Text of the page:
To Adelaide for the last day of Writers’ Week, now an annual affair (ambitiously, some think) under the guidance of Laura Kroetsch (Director). Ms Kroetsch, an American, joins Adelaide from Wellington, where she ran the literary festival for many years. The removal of long-time director Rose Wight created some heat in certain quarters, but I didn’t share the forebodings about what Ms Kroetsch might do to Writers’ Week, now more than fifty years old, and still based in the Pioneer Women’s Memorial Garden. Change was clearly overdue.
The weather was perfect, ideal for an outdoor literary jamboree. I liked the new configuration. Those cramped, airless, claustrophic white tents have been replaced by huge stylish blue shades, offering cover for most of the audience (though any unseasonable early-March rain will test this arrangement in future years). The sight-lines are much better, and there is now cross-ventilation. When there’s a westerly there are minor noise problems, but today was fine. The plastic seats, all linked by cords, seem uncomfortably close, but I heard of ingenious methods to achieve a little distance. ‘Would you like my scissors?’ ladies were overheard asking their neighbours.
Word has it that publishers stayed away en masse. There wasn’t a single party, a blow for the hedonists. But I suspect this is reparable.
While I waited for the midday session, I checked out the Imprints bookshop (further away from the stages this year, like the catering tent) and chatted to Peter Goldsworthy (Chair of the Advisory Committee). He told me about a rather mixed because acoustically challenged session on Tuesday night at the Adelaide Town Hall. Peter chaired a heavyweight line-up: Alan Hollinghurst, Dionne Brand, Caryl Phillips, and Les Murray. This year, pairs of signers appeared on stage during many of the sessions. On Tuesday night, someone moved one of the PA speakers to assist the signers. As a result half the audience couldn’t hear properly.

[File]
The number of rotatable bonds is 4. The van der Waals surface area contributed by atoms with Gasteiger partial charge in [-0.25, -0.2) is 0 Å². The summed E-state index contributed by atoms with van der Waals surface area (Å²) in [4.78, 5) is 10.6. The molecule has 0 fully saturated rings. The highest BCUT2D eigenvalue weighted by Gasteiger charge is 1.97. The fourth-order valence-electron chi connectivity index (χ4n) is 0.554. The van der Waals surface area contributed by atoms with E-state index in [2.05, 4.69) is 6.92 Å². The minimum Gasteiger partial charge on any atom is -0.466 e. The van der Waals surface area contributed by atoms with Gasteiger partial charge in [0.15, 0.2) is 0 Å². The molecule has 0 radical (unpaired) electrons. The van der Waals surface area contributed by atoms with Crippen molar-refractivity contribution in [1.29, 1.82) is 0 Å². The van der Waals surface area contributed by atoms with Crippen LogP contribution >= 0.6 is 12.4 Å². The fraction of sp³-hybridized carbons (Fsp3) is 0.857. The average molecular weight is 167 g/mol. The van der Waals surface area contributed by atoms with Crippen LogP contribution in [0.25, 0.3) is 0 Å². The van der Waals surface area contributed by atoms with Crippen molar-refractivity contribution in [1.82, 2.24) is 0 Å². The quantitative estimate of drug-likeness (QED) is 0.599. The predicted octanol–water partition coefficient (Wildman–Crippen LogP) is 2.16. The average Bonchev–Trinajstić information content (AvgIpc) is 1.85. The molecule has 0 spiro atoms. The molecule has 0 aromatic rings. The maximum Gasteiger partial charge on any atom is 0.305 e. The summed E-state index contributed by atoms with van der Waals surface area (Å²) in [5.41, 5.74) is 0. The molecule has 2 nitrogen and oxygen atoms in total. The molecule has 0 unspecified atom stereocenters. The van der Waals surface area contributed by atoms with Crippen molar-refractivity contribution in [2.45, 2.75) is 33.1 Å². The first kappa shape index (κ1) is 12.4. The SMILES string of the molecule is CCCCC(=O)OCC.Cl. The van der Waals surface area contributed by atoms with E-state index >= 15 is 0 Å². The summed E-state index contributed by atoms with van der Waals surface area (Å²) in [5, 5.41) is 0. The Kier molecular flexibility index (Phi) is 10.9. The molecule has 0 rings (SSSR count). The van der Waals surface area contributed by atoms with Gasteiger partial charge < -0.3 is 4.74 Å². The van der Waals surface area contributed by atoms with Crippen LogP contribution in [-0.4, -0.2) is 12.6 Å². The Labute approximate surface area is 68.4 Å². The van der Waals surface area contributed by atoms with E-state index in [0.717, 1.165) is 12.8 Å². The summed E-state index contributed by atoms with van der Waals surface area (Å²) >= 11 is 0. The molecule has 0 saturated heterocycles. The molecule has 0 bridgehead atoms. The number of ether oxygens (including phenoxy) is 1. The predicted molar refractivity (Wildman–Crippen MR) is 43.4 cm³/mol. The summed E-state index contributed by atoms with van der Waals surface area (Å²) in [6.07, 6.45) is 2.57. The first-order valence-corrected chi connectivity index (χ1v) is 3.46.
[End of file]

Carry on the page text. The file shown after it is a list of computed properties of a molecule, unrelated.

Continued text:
Crowds were substantial, and writers such as Barbara Santich and Fiona McGregor drew large, attentive audiences. I wondered what was delaying George Megalogenis at midday until I realised I’d forgotten to adjust my watch (I must be rusty). Megalogenis, one of the stars of ABC TV’s Insiders program, drew a capacity crowd. I was impressed by his crisp summaries of complex historical and political ideas. He was droll about the methodology in his new book, The Australian Moment, in which he invites the former prime ministers (Graham Freudenberg represents Gough Whitlam) to reflect on their successors’ greatest achievements, notwithstanding their political affiliations.